The Bell Temple – properly known as the Chitai Golu Devta Temple – is just a short walk from our guesthouse, and it’s a wonderful place to visit: full of tradition, incense and of course, the ringing of bells. (I wear earplugs.) Continue reading
After arriving in Bageshwar yesterday afternoon from Almora, we were tempted to climb up to Chandika Mandir, a beautiful temple sitting atop one of the peaks that mark Bageshwar’s location at the confluence of the Saryu and Gomti rivers.
But after nearly four hours on a bus, with a speaker directly over our heads belting out Hindi film music, we really needed a nap. So we walked around Bageshwar for an hour or so, ate lunch, and had our rest, planning to make our Chandika Mandir visit the next morning.
We’ve spent nearly a week in Almora, more time than I might have imagined we’d want to spend in a town of perhaps 36,000 people whose most famous monuments are mostly outside the town.
We wake up early, which is fortunate during the hot season. It’s been about 41° C here at the hottest time of day since I arrived two days ago, and humidity is high – nearly 50 percent. So getting out early for a walk is a good idea. Even at 6:00 AM, which is when we set out today, I was mopping myself with a handkerchief by the time we stopped for tea.
I flew into Delhi two weeks after Alan, diverted by a family wedding. As usual, we elected to stay in Pahar Ganj, located just opposite the New Delhi railway station and beside a major stop on the Delhi metro system. This means you can get on the metro at the airport and reach Pahar Ganj in 30 to 40 minutes, which is a lot faster than going by taxi during daytime hours. (Delhi traffic is legend.)
Pahar Ganj was where I settled shortly after I arrived for the first time in India in 1980. I stayed there for six weeks, just getting used to being in India. I was in Pahar Ganj again for a couple of days in 2009; it was my first visit back to India since Alan and I left together in 1982.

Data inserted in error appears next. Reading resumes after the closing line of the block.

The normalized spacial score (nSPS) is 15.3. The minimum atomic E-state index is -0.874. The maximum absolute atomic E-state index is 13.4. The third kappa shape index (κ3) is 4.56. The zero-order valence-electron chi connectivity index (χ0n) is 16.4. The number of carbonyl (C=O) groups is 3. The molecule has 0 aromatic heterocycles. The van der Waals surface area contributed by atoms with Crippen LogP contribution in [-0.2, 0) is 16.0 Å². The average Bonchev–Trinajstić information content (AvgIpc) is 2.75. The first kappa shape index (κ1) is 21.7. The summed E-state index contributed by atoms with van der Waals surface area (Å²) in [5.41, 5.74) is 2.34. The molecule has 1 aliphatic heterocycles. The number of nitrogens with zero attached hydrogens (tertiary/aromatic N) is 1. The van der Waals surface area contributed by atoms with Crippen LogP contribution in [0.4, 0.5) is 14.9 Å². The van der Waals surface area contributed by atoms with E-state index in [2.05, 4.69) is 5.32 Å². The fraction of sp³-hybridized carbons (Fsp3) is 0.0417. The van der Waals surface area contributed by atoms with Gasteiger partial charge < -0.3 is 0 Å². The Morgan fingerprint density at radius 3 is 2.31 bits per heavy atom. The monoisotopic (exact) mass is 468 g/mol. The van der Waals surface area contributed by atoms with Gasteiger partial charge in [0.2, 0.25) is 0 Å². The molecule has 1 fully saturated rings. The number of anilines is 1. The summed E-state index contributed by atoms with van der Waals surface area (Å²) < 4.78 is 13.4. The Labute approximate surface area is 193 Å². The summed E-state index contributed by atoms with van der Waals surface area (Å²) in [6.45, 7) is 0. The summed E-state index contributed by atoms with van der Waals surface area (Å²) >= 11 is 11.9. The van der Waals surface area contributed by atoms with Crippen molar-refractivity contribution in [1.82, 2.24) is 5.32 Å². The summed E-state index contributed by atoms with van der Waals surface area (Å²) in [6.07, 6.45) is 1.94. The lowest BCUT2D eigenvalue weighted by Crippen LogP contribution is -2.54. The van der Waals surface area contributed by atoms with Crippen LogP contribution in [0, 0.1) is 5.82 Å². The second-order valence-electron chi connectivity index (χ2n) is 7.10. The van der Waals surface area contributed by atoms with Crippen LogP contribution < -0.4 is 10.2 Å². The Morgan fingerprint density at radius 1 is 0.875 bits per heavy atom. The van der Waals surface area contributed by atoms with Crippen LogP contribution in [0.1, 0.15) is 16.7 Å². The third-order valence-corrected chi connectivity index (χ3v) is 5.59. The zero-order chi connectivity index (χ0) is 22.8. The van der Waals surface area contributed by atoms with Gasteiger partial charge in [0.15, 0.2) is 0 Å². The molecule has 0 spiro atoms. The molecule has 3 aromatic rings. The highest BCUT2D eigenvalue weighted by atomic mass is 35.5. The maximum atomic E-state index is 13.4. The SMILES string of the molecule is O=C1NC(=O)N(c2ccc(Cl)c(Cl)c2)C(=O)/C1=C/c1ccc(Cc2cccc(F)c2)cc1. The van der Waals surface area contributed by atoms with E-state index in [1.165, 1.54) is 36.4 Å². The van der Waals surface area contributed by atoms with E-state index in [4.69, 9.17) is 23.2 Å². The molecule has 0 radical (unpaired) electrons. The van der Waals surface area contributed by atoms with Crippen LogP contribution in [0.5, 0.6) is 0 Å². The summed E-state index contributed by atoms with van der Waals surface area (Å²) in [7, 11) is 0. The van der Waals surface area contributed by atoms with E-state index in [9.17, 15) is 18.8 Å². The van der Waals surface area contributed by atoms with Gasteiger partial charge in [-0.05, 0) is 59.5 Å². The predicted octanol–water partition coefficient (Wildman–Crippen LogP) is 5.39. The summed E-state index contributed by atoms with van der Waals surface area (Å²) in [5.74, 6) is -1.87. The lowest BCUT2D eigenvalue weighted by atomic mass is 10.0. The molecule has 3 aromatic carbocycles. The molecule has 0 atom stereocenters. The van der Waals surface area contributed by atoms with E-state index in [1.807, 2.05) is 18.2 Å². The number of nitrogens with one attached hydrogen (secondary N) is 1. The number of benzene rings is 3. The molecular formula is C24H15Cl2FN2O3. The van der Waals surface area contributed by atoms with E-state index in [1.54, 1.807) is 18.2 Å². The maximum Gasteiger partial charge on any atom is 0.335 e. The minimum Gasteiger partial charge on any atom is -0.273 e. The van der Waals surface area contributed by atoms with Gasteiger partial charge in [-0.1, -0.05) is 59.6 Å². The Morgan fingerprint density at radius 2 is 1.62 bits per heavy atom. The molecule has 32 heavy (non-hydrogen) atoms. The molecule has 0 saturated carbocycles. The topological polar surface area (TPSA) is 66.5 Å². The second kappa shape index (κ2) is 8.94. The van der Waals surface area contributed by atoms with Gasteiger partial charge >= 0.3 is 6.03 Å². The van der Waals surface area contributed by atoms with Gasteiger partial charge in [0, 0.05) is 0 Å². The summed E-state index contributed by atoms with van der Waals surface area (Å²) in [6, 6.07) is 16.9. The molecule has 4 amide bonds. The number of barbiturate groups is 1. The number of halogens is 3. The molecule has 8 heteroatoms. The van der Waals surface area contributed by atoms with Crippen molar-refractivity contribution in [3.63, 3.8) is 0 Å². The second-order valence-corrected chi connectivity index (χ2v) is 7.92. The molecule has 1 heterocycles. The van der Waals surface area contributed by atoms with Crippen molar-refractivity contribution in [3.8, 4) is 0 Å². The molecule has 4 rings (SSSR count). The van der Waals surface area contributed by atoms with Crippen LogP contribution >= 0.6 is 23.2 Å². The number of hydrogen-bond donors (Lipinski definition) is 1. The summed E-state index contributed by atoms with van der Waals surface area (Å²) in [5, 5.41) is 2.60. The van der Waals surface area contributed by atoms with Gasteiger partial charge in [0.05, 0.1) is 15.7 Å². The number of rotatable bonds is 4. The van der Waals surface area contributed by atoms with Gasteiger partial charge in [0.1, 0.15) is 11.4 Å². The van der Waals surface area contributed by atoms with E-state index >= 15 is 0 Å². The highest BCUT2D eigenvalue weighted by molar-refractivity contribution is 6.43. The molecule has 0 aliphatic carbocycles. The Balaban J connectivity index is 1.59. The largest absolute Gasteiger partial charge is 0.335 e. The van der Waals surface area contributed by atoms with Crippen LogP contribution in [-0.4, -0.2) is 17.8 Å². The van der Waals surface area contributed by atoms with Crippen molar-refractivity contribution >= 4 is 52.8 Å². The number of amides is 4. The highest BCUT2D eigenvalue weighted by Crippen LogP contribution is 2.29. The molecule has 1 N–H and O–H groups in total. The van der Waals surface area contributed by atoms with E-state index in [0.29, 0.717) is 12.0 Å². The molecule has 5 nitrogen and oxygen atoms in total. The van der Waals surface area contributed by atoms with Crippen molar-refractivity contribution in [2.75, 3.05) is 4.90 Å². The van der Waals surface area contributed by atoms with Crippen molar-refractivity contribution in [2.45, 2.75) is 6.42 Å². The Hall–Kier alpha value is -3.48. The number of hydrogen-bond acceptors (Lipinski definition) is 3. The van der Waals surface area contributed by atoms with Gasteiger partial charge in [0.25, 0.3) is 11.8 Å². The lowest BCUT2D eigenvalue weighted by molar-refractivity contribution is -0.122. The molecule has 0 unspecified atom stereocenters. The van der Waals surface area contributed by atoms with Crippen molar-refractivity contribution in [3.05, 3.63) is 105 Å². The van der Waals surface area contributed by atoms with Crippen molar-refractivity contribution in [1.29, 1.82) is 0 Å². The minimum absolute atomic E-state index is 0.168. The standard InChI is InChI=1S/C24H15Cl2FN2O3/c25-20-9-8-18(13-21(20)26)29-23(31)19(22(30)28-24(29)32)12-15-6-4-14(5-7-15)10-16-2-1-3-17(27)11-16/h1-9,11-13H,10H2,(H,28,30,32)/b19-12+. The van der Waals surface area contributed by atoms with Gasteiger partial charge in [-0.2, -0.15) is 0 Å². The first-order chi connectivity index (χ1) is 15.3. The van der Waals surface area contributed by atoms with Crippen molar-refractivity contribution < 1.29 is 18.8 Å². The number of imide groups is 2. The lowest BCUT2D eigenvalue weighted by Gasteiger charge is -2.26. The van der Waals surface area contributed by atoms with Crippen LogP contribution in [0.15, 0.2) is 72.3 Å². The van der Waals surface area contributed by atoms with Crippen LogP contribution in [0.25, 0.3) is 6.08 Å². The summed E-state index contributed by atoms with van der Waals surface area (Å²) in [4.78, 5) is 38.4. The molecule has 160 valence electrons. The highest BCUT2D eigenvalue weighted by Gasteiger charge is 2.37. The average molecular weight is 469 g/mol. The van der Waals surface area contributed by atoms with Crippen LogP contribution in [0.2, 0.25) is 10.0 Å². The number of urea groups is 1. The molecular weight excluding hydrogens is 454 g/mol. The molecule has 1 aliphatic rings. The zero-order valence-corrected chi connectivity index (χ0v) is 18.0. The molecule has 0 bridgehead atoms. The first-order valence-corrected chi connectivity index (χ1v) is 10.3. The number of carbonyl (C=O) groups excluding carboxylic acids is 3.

I’ve been through Frankfurt Airport a number of times, yet its size and layout never fail to confuse me. Apparently this place confuses even its employees.
Alexandria is an interesting city, full of history from ancient times and forward. A lot of what we want to see is very walkable – an hour or less from our hotel. Today we walked through a series of interesting neighborhoods to the catacombs of Kom al Shoqafa, a tomb complex dug deep into the ground – so deep that the bottom level is now underwater.
Today was our last full day in Alexandria, and there was one more place we really wanted to visit: the Roman amphitheater. Luckily for us, it’s just a short walk from our hotel – not much more than a kilometer – so we set off after breakfast to buy our train tickets back to Cairo and see the amphitheater.
Whenever we get to a new place, Alan likes to pore over whatever maps he can find, looking for interesting locations that may not be written up in our guidebook. When you scan tourist maps of Alexandria, you can see the city offers a number of interesting places, including the old Jewish cemetery near Alexandria University’s Faculty of Pharmacy.
So after a visit to the Alexandria National Museum (great place, by the way), we walked toward the Jewish cemetery. As we got close to where it seemed to be on the map, we looked around, expecting to spot a large open space dotted with tombstones, just like other cemetery grounds in Egypt. No such sight appeared, so we walked slowly around the edge of a high wall overhung with tree limbs, looking across a small roundabout to the pharmacy school, where we could see lots of young people hanging out and chatting.
One of the great pleasures Alexandria has to offer is a morning walk on the Corniche. You can wander up and down, people-watching to your heart’s content, despite the constant flow of noisy traffic on the six-lane highway separating the seaside walkway from the rest of Alexandria.
You almost always see people fishing with incredibly long poles (I estimate they’re about 15 feet). But this morning we got to see something completely new to us: a large group of men wielding a huge net, and dragging their catch in to shore.